On Monday morning, I called Dad to wish him a happy birthday. His wife, Vicki, answered and said she was about to go looking for him. She was worried. Dad is always working on something in the basement or the yard or the woods behind the house, but since he is now experiencing symptoms of Alzheimer’s his wandering can be dangerous. Twenty minutes later, on the verge of a panic attack, she finally found him quietly reading in their bedroom and had him call me.
“Hiya! I’m here. I’m always right here. I keep telling them.”
“I know, Dad. Happy birthday! What are you up to?”
“Oh, I’m moving the stones around. There are so many stones! These stones are thousands of years old and it’s just tremendous what people can do with them!”
“That’s awesome. Are you building something?”
“Well, I don’t know. The person that knows more about it is the person that I love the most and she’s sitting right next to me.”
“That’s sweet, Dad. Vicki is really great.”
“Yes, she is. And I’m wonderful. Tell me that I’m wonderful.”
“You are wonderful, Dad,” I laughed.
The conversation was funny, but it makes more sense than you might think. Dad really has spent most of his life doing archaeology and teaching kids at the state museum. Sometimes he was invited to my school where he passed around birds and chipmunks that he had stuffed himself. He has always spoken the language of leaves and earth and rivers and since his retirement, he’s been building furniture out of fallen branches. He started by leaving miniature handmade chairs outside of bookstores and Home Depots with little notes attached, saying “I’m an orphan chair, please take me home.” It’s no surprise that, even as he loses his memory, he’d be out gathering stones.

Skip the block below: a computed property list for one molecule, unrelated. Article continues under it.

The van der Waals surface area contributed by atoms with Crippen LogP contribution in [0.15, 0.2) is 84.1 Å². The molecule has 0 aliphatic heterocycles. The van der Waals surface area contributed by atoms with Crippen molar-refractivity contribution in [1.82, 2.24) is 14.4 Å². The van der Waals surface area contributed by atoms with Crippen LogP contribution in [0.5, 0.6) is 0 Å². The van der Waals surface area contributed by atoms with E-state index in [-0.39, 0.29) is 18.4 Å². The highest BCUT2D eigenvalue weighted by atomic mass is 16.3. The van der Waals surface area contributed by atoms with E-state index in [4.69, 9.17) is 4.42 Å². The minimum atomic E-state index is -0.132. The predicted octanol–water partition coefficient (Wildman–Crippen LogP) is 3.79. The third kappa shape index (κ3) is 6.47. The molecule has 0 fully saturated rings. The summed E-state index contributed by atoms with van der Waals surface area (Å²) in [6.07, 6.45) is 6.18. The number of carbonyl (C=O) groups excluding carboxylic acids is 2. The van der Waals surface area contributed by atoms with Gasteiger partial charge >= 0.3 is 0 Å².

But it’s not just the Alzheimer’s. Dad has always had trouble remembering things, especially names. Growing up, when knowing who called me ranked up there with the importance of food and water, he could never take accurate messages. “Melissa called for you. Or Meghan. Do you know a Melanie?”